Well… the last couple of weeks have passed in a blur. Closing a church building is much easier than dealing with the ‘fallout’. As I said to one person last week – “I am just making it up as I go along”.

Now, as you would expect, some of the fallout has been good and some of it simply dreadful. But I prefer to focus on the good, particularly on our wonderful neighbours in St Peter in Chains church, who as soon as they heard about our predicament offered their hall for our Advent services (at some inconvenience to themselves). The first service was held there this morning and all went well. We will be meeting in St Peter’s hall for all the Sundays in Advent and hopefully by the time we come to 18 December we will have more permanent arrangements in place for worship.

Also of note amid the chaos was the ordination and induction of my friend Morag Garrett to Kilwinning Mansfield Trinity last Wednesday night. There was an amazing turnout for the service, the place was packed and extra chairs had to be brought into the worship space. It was fantastic to forget about building problems, presbytery planning issues and all the other stuff which has been cluttering up my mind over the past few weeks and to enjoy this wonderful service of celebration with Morag and the congregation in Kilwinning. It was also great to see so many familiar faces from churches where Morag and I both did placements.

I was preaching and giving the charges which was a challenge – both in preparation and in the preaching of words which, although written for Morag and for the occasion, were words I needed to hear again for myself.

Here is the quotation which inspired the sermon… from Albert Schweitzer’s book ‘The Quest For The Historical Jesus’:

“He comes to us as one unknown, without a name, as of old, by the lakeside, he came to those men who did not know who he was. He says the same words, “Follow me!”, and set us to those tasks which he must fulfil in our time. He commands. And to those who harken to him, whether wise or unwise, he will reveal himself in the peace, the labours, the conflicts and the suffering that they may experience in his fellowship, and as an ineffable mystery they will learn who he is.”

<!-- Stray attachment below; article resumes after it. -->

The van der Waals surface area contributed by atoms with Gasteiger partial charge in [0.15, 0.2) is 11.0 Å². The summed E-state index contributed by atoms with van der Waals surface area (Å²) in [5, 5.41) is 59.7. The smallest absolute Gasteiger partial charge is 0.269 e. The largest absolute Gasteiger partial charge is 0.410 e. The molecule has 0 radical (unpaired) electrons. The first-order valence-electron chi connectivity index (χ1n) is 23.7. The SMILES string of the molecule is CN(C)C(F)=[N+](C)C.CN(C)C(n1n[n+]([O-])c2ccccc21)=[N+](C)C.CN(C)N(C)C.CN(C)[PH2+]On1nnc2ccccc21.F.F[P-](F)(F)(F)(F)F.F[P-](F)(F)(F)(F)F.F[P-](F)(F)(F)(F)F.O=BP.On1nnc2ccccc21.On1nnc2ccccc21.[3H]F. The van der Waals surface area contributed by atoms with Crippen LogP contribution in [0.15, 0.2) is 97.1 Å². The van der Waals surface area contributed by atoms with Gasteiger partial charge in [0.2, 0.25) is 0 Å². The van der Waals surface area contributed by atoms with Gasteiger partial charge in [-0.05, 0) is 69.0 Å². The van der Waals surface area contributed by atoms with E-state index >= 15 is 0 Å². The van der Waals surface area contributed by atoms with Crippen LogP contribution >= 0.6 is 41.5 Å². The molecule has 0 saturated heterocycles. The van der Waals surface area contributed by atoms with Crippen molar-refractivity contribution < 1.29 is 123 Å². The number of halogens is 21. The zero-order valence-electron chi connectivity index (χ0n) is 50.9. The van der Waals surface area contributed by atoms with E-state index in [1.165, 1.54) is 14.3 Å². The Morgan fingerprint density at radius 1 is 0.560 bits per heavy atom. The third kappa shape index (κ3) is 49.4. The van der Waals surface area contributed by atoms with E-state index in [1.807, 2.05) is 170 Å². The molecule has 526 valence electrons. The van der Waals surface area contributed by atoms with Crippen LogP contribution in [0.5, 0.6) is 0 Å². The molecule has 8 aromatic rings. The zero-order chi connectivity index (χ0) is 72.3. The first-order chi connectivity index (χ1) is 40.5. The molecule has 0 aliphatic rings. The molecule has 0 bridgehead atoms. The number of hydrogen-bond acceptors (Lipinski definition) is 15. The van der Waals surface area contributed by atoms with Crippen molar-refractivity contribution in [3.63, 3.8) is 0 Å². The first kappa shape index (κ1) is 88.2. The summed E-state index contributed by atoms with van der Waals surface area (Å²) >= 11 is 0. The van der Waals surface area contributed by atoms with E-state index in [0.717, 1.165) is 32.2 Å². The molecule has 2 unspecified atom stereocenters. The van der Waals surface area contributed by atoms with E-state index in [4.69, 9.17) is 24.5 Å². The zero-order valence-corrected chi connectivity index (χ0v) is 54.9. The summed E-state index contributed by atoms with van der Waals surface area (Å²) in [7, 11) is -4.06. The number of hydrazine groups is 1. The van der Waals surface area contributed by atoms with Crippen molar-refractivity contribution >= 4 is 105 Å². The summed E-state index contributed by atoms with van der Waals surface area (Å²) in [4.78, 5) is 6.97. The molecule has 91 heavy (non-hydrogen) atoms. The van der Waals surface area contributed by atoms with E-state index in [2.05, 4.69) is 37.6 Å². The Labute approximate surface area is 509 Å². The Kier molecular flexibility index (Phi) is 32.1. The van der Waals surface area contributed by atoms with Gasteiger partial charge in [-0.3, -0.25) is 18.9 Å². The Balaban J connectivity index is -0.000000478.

I may post the sermon sometime… when I need reminded again that I am called… called to follow Christ and to fulfil the tasks he has for me … in my time.

(Picture is ‘The Beginning’ )

… an ending

I came back from my holiday three weeks ago today… and it has been pretty full on. Despite all my good intentions the blog has been totally sidelined by ‘events’.

So here is a quick up date for those of you who have been following my journey through training into ministry. If you are a regular reader you will know that I was ordained to “Church by the Sea” in January 2009, and immediately was embroiled in various property issues. This came to a head with a devastating quinnquenial property survey in June 2009 which showed the full extent of the building problems. We then started jumping through the various Presbytery hoops to get the release of feasibility study funding ear marked by the General Trustees.

We were still jumping though these hoops in February 2010 when plaster started to fall from the ceiling in the Sanctuary and we had to move into the church hall for worship. By the end of 2010, I concluded we could not meet the criteria set by Presbytery for the release of the feasibility study funding and that the congregation was running out of time.

The tale of 2011 – is one I cannot share – but suffice to say I am angry and disappointed at the path we were forced to take. It was a mess from start to finish and the end result is that I find myself in exactly the position I predicted (back in November 2010) I would be – having to make the decision to close the building.

It was with a very heavy heart, that I submitted a report to my Kirk Session (we are Unitary) last Wednesday 9 November recommending that we close the building on the grounds of health and safety.

Although devastated, the Kirk Session supported me and together we made the decision to close the building. All week day activities and events stop today and Sunday the 20th is likely to be our last Sunday worshipping in our hall. This week will be spent negotiating some alternative options for the short and medium term until the future of our building is decided.

I will write more later… but for the moment your prayers for me and my congregation are much appreciated. You can read the flyer that was issued to the congregation (after our Remembrance Sunday service) on the  church website.